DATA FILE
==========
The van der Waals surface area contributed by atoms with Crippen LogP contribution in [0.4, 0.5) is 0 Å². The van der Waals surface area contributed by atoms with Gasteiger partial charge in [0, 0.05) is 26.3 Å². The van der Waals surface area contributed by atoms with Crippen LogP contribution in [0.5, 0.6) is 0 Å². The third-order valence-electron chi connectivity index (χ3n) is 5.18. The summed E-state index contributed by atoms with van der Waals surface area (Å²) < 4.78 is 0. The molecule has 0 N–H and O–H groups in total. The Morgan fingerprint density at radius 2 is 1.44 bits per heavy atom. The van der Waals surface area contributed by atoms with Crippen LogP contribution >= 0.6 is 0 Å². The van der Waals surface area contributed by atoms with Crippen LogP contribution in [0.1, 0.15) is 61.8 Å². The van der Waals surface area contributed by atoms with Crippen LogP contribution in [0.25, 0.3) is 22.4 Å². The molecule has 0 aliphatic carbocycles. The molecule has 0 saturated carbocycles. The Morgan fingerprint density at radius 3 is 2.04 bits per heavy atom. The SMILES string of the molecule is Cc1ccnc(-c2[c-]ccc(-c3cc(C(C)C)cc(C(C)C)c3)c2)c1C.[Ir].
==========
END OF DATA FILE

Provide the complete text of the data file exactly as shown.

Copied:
The van der Waals surface area contributed by atoms with Crippen LogP contribution in [0.4, 0.5) is 0 Å². The van der Waals surface area contributed by atoms with Gasteiger partial charge in [0, 0.05) is 26.3 Å². The van der Waals surface area contributed by atoms with Crippen LogP contribution in [0.5, 0.6) is 0 Å². The third-order valence-electron chi connectivity index (χ3n) is 5.18. The summed E-state index contributed by atoms with van der Waals surface area (Å²) < 4.78 is 0. The molecule has 0 N–H and O–H groups in total. The Morgan fingerprint density at radius 2 is 1.44 bits per heavy atom. The van der Waals surface area contributed by atoms with Crippen LogP contribution >= 0.6 is 0 Å². The van der Waals surface area contributed by atoms with Crippen LogP contribution in [0.1, 0.15) is 61.8 Å². The van der Waals surface area contributed by atoms with Crippen LogP contribution in [0.25, 0.3) is 22.4 Å². The molecule has 0 aliphatic carbocycles. The molecule has 0 saturated carbocycles. The Morgan fingerprint density at radius 3 is 2.04 bits per heavy atom. The SMILES string of the molecule is Cc1ccnc(-c2[c-]ccc(-c3cc(C(C)C)cc(C(C)C)c3)c2)c1C.[Ir].